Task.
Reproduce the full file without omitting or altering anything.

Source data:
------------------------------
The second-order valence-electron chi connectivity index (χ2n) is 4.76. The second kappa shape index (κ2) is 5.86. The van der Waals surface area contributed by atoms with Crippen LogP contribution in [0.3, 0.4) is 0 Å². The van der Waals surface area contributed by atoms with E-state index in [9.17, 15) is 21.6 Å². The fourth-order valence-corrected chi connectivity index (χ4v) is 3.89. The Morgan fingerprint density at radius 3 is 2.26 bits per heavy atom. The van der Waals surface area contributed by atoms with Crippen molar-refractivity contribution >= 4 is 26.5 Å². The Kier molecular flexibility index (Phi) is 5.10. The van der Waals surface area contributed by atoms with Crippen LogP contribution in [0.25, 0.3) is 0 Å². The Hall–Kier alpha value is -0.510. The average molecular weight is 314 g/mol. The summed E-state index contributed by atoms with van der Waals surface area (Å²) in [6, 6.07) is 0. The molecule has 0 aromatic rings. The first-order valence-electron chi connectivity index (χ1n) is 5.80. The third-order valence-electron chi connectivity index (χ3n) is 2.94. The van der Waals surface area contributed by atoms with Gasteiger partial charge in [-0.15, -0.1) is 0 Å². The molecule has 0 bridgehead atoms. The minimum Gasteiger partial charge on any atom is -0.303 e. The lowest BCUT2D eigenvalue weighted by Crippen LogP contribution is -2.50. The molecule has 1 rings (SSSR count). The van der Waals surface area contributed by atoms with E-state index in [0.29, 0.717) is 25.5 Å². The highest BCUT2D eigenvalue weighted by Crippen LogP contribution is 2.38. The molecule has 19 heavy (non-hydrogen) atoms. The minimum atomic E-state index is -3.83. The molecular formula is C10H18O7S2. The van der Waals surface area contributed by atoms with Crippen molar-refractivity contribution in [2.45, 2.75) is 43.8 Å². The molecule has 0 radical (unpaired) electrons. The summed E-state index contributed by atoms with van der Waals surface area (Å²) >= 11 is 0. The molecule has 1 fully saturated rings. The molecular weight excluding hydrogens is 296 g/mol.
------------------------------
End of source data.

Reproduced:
The second-order valence-electron chi connectivity index (χ2n) is 4.76. The second kappa shape index (κ2) is 5.86. The van der Waals surface area contributed by atoms with Crippen LogP contribution in [0.3, 0.4) is 0 Å². The van der Waals surface area contributed by atoms with E-state index in [9.17, 15) is 21.6 Å². The fourth-order valence-corrected chi connectivity index (χ4v) is 3.89. The Morgan fingerprint density at radius 3 is 2.26 bits per heavy atom. The van der Waals surface area contributed by atoms with Crippen molar-refractivity contribution >= 4 is 26.5 Å². The Kier molecular flexibility index (Phi) is 5.10. The van der Waals surface area contributed by atoms with Crippen LogP contribution in [0.25, 0.3) is 0 Å². The Hall–Kier alpha value is -0.510. The average molecular weight is 314 g/mol. The summed E-state index contributed by atoms with van der Waals surface area (Å²) in [6, 6.07) is 0. The molecule has 0 aromatic rings. The first-order valence-electron chi connectivity index (χ1n) is 5.80. The third-order valence-electron chi connectivity index (χ3n) is 2.94. The van der Waals surface area contributed by atoms with Gasteiger partial charge in [-0.15, -0.1) is 0 Å². The molecule has 0 bridgehead atoms. The minimum Gasteiger partial charge on any atom is -0.303 e. The lowest BCUT2D eigenvalue weighted by Crippen LogP contribution is -2.50. The molecule has 1 rings (SSSR count). The van der Waals surface area contributed by atoms with E-state index in [0.29, 0.717) is 25.5 Å². The highest BCUT2D eigenvalue weighted by Crippen LogP contribution is 2.38. The molecule has 19 heavy (non-hydrogen) atoms. The minimum atomic E-state index is -3.83. The molecular formula is C10H18O7S2. The van der Waals surface area contributed by atoms with Crippen molar-refractivity contribution in [2.45, 2.75) is 43.8 Å². The molecule has 0 radical (unpaired) electrons. The summed E-state index contributed by atoms with van der Waals surface area (Å²) >= 11 is 0. The molecule has 1 fully saturated rings. The molecular weight excluding hydrogens is 296 g/mol.